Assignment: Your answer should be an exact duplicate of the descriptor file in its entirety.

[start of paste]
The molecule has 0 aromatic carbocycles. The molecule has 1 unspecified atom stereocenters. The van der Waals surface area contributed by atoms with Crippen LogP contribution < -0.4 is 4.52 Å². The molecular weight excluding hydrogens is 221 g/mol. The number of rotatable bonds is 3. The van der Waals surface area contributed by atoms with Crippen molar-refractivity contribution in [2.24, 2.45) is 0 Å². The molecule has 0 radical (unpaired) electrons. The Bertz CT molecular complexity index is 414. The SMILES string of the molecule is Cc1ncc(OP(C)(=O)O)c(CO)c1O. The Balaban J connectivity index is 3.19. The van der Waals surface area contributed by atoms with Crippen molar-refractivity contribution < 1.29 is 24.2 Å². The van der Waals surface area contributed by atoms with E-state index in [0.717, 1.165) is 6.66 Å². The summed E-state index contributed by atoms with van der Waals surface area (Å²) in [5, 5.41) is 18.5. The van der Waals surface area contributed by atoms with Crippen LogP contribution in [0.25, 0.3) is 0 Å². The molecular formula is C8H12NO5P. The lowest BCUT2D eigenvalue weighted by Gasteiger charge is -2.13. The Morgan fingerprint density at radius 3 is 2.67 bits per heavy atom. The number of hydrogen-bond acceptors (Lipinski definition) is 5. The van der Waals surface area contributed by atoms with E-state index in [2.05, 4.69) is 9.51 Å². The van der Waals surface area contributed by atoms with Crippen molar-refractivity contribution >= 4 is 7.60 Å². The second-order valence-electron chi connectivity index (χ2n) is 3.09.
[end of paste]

The molecule has 0 aromatic carbocycles. The molecule has 1 unspecified atom stereocenters. The van der Waals surface area contributed by atoms with Crippen LogP contribution < -0.4 is 4.52 Å². The molecular weight excluding hydrogens is 221 g/mol. The number of rotatable bonds is 3. The van der Waals surface area contributed by atoms with Crippen molar-refractivity contribution in [2.24, 2.45) is 0 Å². The molecule has 0 radical (unpaired) electrons. The Bertz CT molecular complexity index is 414. The SMILES string of the molecule is Cc1ncc(OP(C)(=O)O)c(CO)c1O. The Balaban J connectivity index is 3.19. The van der Waals surface area contributed by atoms with Crippen molar-refractivity contribution < 1.29 is 24.2 Å². The van der Waals surface area contributed by atoms with E-state index in [0.717, 1.165) is 6.66 Å². The summed E-state index contributed by atoms with van der Waals surface area (Å²) in [5, 5.41) is 18.5. The van der Waals surface area contributed by atoms with Crippen LogP contribution in [0.25, 0.3) is 0 Å². The molecular formula is C8H12NO5P. The lowest BCUT2D eigenvalue weighted by Gasteiger charge is -2.13. The Morgan fingerprint density at radius 3 is 2.67 bits per heavy atom. The number of hydrogen-bond acceptors (Lipinski definition) is 5. The van der Waals surface area contributed by atoms with E-state index in [2.05, 4.69) is 9.51 Å². The van der Waals surface area contributed by atoms with Crippen molar-refractivity contribution >= 4 is 7.60 Å². The second-order valence-electron chi connectivity index (χ2n) is 3.09.